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Tuesday, Oct. 3
The Indiana Daily Student

academics & research

News-Decoders talk with Crawshaw

Media School Professor of Practice, Elaine Monaghan coordinated a webinar featuring human rights expert Steve Crawshaw. The webinar took place in the Mauer School of Law on Tuesday morning.

News-Decoder students participated in their first interactive webinar on Tuesday with Steve Crawshaw, the international advocacy director at Amnesty International, who discussed human rights and protests from around the world.

The News-Decoder club allows students at affiliated institutions like IU to get connected and share stories of national and international interest. Students can make posts relating to worldly affairs and discuss the information with peers.

“Today’s session is the first of the new academic year for our pilot institution, and I can’t think of a more important topic for human rights, or one that’s more relevant to international relations,” News-Decoder Founder Nelson Graves said.

Tuesday’s webinar consisted of streaming three screens to the students, one for Crawshaw from London, one for Graves from Paris and one for IU journalism professor Elaine Monaghan. Students used the video chat room to send in questions to ask Crawshaw.

“Steve Crawshaw is an author and an activist with an unparalleled global perspective on human rights, resistance and change,” Graves said.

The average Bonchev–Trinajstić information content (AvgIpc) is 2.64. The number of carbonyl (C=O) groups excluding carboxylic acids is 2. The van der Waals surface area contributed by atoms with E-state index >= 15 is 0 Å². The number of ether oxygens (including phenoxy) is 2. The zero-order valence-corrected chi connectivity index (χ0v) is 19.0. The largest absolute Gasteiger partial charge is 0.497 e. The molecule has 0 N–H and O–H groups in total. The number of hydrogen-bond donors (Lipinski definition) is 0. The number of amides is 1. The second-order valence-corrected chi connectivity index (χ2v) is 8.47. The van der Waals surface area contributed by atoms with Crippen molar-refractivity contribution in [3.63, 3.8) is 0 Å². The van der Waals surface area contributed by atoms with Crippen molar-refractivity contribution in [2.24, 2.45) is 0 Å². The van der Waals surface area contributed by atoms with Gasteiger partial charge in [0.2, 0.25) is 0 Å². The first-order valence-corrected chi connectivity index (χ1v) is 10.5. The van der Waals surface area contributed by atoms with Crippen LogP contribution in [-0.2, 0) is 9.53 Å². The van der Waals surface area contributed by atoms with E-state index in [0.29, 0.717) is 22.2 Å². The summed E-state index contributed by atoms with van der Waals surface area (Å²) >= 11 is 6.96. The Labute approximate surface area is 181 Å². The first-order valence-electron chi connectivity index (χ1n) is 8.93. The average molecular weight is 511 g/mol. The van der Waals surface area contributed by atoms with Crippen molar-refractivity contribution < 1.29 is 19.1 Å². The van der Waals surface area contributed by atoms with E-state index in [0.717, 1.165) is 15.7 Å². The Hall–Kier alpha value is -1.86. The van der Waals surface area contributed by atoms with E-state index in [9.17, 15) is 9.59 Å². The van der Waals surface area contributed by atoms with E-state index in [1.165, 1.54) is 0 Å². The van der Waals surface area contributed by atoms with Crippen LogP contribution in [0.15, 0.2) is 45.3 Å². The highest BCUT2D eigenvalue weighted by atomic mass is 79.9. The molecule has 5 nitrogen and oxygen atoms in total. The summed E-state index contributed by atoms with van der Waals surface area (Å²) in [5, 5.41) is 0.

Crawshaw discussed ideas he shared in his new book, “Street Spirit: The Power of Protest and Mischief.” These stories were centered on real protests from the past, ones that would seem trivial, yet proven to be influential, he said. Some examples include red-hatted dwarves in Poland and the effect of Lego figures in Siberia.

“I love those stories for their creativity and their humor,” Crawshaw said. “It’s the things that happened out of the headlines but actually had incredibly important implications.”

Crawshaw said he believes human rights are universal. He reminded students of an agreement countries signed years ago to uphold inherent human rights, although not all countries have followed through with the agreement.

“The world does have a responsibility to react,” Crawshaw said. “I think that’s the greatest failure that we face, and sadly, I think that is going to come back to haunt us.”

Another topic Crawshaw touched on was the way in which countries obtained their freedom or natural rights. He said he prefers nonviolent protests to armed protests.

“I do understand why people might turn to weapons, but actually it’s incredible how often it has not worked,” he said.

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